Molecular and Morphological Characterization of Segmentation in Artemia franciscana

Persistent Link:
http://hdl.handle.net/10150/194771
Title:
Molecular and Morphological Characterization of Segmentation in Artemia franciscana
Author:
Blachuta, Beata J
Issue Date:
2009
Publisher:
The University of Arizona.
Rights:
Copyright © is held by the author. Digital access to this material is made possible by the University Libraries, University of Arizona. Further transmission, reproduction or presentation (such as public display or performance) of protected items is prohibited except with permission of the author.
Abstract:
In the animal kingdom, only the annelids, arthropods and chordates are segmented. Whether the common bilateran ancestor to these three phyla was segmented, remains debated. One way to address the origins of the evolution of segmentation is to compare the molecular mechanisms underlying this complex process between the phyla and across each phylum. This thesis first examines what we already know about segmentation in each of the three phyla, and compares the models of segmentation in each phylum as well as between the three. Then, the role of γ-secretase mediated signaling in segmentation was examined in the branchiopod crustacean, Artemia franciscana. These findings were further compared to another crustacean Thamnocephalus platyurus. Both of these species develop their thoracic segments sequentially from anterior to posterior, and exposure to a γ-secretase inhibitor slows segmentation in a dose dependent manner, but does not affect the overall growth. My results suggest that Delta/Notch signaling is an essential for segment patterning in these two species, although it may not function as a molecular oscillator, as is the case in vertebrates. Similar findings in other arthropods suggest that the role of Notch in segmentation is not as unique to vertebrates as once thought. Finding such similarities in the molecular pathways that pattern segments across segmented phyla suggests that the Urbilaterian may have indeed been segmented.
Type:
text; Electronic Dissertation
Degree Name:
Ph.D.
Degree Level:
doctoral
Degree Program:
Molecular & Cellular Biology; Graduate College
Degree Grantor:
University of Arizona
Advisor:
Nagy, Lisa M
Committee Chair:
Nagy, Lisa M

Full metadata record

DC FieldValue Language
dc.language.isoENen_US
dc.titleMolecular and Morphological Characterization of Segmentation in Artemia franciscanaen_US
dc.creatorBlachuta, Beata Jen_US
dc.contributor.authorBlachuta, Beata Jen_US
dc.date.issued2009en_US
dc.publisherThe University of Arizona.en_US
dc.rightsCopyright © is held by the author. Digital access to this material is made possible by the University Libraries, University of Arizona. Further transmission, reproduction or presentation (such as public display or performance) of protected items is prohibited except with permission of the author.en_US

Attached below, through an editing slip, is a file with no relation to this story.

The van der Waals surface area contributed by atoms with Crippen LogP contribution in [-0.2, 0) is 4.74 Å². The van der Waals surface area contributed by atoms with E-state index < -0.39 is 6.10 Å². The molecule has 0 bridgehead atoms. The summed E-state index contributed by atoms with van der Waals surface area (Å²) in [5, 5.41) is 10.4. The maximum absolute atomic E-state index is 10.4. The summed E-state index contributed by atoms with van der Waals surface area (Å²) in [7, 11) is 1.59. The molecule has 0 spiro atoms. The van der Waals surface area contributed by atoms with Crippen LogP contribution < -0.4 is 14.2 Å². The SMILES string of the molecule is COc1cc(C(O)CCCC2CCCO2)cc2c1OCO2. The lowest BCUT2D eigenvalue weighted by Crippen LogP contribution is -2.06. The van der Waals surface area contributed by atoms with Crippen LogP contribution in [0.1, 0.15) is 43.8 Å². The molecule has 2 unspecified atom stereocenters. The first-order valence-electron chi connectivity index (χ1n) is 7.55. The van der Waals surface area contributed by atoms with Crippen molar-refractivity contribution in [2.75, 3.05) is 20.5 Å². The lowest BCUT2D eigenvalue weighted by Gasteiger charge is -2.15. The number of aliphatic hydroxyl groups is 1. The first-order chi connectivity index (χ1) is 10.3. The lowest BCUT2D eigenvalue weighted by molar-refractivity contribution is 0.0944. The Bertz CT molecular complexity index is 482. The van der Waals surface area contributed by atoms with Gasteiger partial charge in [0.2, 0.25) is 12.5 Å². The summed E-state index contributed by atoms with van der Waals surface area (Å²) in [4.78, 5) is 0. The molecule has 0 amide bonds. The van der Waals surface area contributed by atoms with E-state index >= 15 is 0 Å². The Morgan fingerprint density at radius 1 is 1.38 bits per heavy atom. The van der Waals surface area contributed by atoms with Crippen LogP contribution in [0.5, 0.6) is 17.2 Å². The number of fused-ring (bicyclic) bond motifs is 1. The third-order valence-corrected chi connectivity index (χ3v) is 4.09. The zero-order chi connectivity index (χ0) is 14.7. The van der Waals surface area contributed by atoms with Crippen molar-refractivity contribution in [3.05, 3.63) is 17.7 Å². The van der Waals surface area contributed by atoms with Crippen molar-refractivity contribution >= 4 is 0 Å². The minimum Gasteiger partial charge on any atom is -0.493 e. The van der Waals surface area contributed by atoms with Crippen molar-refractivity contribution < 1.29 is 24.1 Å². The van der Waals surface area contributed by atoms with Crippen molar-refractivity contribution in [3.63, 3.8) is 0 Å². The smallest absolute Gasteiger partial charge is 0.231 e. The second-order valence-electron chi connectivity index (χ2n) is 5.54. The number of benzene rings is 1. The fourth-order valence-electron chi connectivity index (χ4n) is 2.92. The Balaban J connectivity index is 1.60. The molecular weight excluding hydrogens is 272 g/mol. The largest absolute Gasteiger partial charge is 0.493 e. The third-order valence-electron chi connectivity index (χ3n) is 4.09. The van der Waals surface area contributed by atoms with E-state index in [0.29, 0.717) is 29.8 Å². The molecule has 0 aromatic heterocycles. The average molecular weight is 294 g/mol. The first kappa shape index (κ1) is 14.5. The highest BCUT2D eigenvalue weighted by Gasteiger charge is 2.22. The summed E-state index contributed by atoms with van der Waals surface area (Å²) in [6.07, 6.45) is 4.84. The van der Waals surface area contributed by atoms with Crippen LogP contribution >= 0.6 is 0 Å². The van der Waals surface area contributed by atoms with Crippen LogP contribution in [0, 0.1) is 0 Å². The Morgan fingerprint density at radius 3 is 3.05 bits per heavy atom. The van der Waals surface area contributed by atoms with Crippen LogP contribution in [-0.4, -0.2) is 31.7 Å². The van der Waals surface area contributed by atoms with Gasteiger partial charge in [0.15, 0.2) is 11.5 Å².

dc.description.abstractIn the animal kingdom, only the annelids, arthropods and chordates are segmented. Whether the common bilateran ancestor to these three phyla was segmented, remains debated. One way to address the origins of the evolution of segmentation is to compare the molecular mechanisms underlying this complex process between the phyla and across each phylum. This thesis first examines what we already know about segmentation in each of the three phyla, and compares the models of segmentation in each phylum as well as between the three. Then, the role of γ-secretase mediated signaling in segmentation was examined in the branchiopod crustacean, Artemia franciscana. These findings were further compared to another crustacean Thamnocephalus platyurus. Both of these species develop their thoracic segments sequentially from anterior to posterior, and exposure to a γ-secretase inhibitor slows segmentation in a dose dependent manner, but does not affect the overall growth. My results suggest that Delta/Notch signaling is an essential for segment patterning in these two species, although it may not function as a molecular oscillator, as is the case in vertebrates. Similar findings in other arthropods suggest that the role of Notch in segmentation is not as unique to vertebrates as once thought. Finding such similarities in the molecular pathways that pattern segments across segmented phyla suggests that the Urbilaterian may have indeed been segmented.en_US
dc.typetexten_US
dc.typeElectronic Dissertationen_US
thesis.degree.namePh.D.en_US
thesis.degree.leveldoctoralen_US
thesis.degree.disciplineMolecular & Cellular Biologyen_US
thesis.degree.disciplineGraduate Collegeen_US
thesis.degree.grantorUniversity of Arizonaen_US
dc.contributor.advisorNagy, Lisa Men_US
dc.contributor.chairNagy, Lisa Men_US
dc.contributor.committeememberBurd, Gailen_US
dc.contributor.committeememberWeinert, Teden_US
dc.identifier.proquest10429en_US
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